Public Affairs

Southern barriers for northern students

trinity college1 Michael McKernan reports on how Mary McAleese’s campaigning for northern students is achieving results.

Although many areas of North South co-operation are characterised by cross-pollination, sharing and harmonisation, one area which has been moving in the opposite direction is third level education. Specifically, the ever-reducing number of Northern Ireland domiciled students attending the Republic’s third level education colleges.

The proportion of Northern Irish students attending universities and colleges in the south has been falling steadily and is now under 1 per cent of the total number enrolled; students from the Republic account for 7 per cent of places in Northern Ireland.

While there are many contributory factors to this, including not least the relatively high cost of living in Dublin and differentials in student finance, the biggest single factor is the recalibration of entrance requirements and the effective downgrading of A-levels against the leaving certificate (LCE) under the Central Admissions Office third level entry points system.

The problem actually stems originally from the decision in 2005 by UK authorities to upgrade the LCE in terms of its A-level equivalence. Traditionally UK students have undertaken three A-levels and Republic of Ireland students six or more leaving certs. Therefore the UK University and Colleges Admission Service usually treated a LCE subject proportionately, as being 50 per cent of its A-level equivalent. In 2005 UCAS, following a review, upgraded the LCE to two-thirds of an A-level.

On foot of this change in the UK, Trinity College, followed by the other southern universities started applying the new A-level/LCE ratio to their own admissions, particularly in relation to the points requirements for the most oversubscribed courses such as medicine and law. With 150 points for a top A-level and 100 points for a top LCE, most Northern Ireland students could only achieve a maximum of 450 points (nowhere near the 550 plus points needed for the high demand courses) whereas the top LCE students in the Republic could aim for 600 points. To compete with their southern counterparts, Northern Ireland students would have to offer four A-levels even though three is the established norm.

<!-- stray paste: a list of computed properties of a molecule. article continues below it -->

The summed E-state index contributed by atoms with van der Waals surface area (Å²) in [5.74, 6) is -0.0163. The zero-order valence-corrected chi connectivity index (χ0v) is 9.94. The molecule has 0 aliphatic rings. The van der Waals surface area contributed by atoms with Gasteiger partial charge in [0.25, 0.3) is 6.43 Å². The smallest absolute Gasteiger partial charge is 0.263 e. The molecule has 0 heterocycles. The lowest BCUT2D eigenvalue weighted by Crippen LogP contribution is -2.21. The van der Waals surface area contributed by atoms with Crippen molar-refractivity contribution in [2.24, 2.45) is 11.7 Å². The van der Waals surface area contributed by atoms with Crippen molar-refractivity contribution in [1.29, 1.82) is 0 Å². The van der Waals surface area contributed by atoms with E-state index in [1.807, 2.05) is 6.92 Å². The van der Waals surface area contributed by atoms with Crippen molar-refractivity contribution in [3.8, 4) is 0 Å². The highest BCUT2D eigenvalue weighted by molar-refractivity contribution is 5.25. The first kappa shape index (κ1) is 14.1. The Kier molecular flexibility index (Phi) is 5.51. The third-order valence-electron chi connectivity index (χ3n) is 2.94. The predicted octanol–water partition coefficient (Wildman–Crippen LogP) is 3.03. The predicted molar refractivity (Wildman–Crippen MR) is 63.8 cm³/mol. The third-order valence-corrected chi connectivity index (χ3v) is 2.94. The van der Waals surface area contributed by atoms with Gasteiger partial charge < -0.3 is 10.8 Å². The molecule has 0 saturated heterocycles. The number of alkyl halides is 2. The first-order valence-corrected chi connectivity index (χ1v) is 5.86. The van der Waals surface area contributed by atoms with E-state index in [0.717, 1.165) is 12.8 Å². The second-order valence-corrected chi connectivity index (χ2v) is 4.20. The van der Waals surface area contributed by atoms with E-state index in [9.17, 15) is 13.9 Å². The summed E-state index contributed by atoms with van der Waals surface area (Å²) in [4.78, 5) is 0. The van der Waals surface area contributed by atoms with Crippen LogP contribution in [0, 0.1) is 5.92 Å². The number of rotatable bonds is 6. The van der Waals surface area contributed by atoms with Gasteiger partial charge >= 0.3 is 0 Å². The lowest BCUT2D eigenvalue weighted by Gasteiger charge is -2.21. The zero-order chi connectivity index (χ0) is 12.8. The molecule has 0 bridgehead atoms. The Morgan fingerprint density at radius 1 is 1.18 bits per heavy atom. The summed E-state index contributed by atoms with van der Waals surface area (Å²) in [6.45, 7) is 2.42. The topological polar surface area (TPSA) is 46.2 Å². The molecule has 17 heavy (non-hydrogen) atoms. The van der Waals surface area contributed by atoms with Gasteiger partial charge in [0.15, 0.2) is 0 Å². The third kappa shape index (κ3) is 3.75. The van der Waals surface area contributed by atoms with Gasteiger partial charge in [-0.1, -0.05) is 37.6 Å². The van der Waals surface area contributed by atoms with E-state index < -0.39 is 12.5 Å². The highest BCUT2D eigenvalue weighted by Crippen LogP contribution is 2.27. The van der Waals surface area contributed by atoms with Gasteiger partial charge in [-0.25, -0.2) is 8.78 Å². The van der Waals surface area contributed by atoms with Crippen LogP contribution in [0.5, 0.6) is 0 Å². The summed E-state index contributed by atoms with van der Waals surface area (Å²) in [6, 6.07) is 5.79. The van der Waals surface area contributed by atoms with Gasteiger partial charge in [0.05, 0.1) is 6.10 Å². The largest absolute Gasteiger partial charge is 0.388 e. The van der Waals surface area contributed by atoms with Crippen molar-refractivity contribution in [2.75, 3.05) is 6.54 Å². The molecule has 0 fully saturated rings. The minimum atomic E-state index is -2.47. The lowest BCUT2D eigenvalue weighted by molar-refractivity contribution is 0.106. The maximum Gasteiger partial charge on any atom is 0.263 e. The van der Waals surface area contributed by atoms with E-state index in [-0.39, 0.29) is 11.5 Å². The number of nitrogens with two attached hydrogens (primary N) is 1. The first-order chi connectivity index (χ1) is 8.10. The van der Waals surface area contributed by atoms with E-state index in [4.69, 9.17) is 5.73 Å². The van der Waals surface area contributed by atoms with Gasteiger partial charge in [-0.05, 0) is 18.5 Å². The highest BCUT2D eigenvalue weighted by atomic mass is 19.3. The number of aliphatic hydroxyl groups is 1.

Since the changes were made, it has been extremely difficult for Northern Ireland students to compete for places on the most popular courses in the southern universities and numbers of northerners have fallen sharply.

However, apart from some students and schools crying foul about what they see as the unfairness of the current arrangements, the plight of Northern students has been recognised in high places. Mary McAleese, a powerful advocate of cross-border educational exchange, has pointed out the anomaly and asked the authorities to reconsider the system.

Together with her husband Martin, Chancellor of Dublin City University, the former President has also backed up the words with action and established funding for a series of scholarships for Northern Irish students who wish to study in DCU.

The McAleeses’ critique has not fallen on deaf ears. In February of this year, two Dublin universities (DCU and Trinity) announced that they were reviewing admissions arrangements particularly to assist the admission of northern students into their colleges. Trinity dean Patrick Geoghegan indicated that it would consider “unilaterally adopting a different scoring system for pupils from Northern Ireland.”

Just recently, in July, Trinity unveiled its proposed new scheme which would be aimed at doubling the number of Northern Ireland students admitted. The college indicated that it would now accept northern students with three A-levels provided they were two As and a B or better. The move was warmly welcomed by Northern Ireland’s education and employment ministers and by the Union of Students in Ireland.

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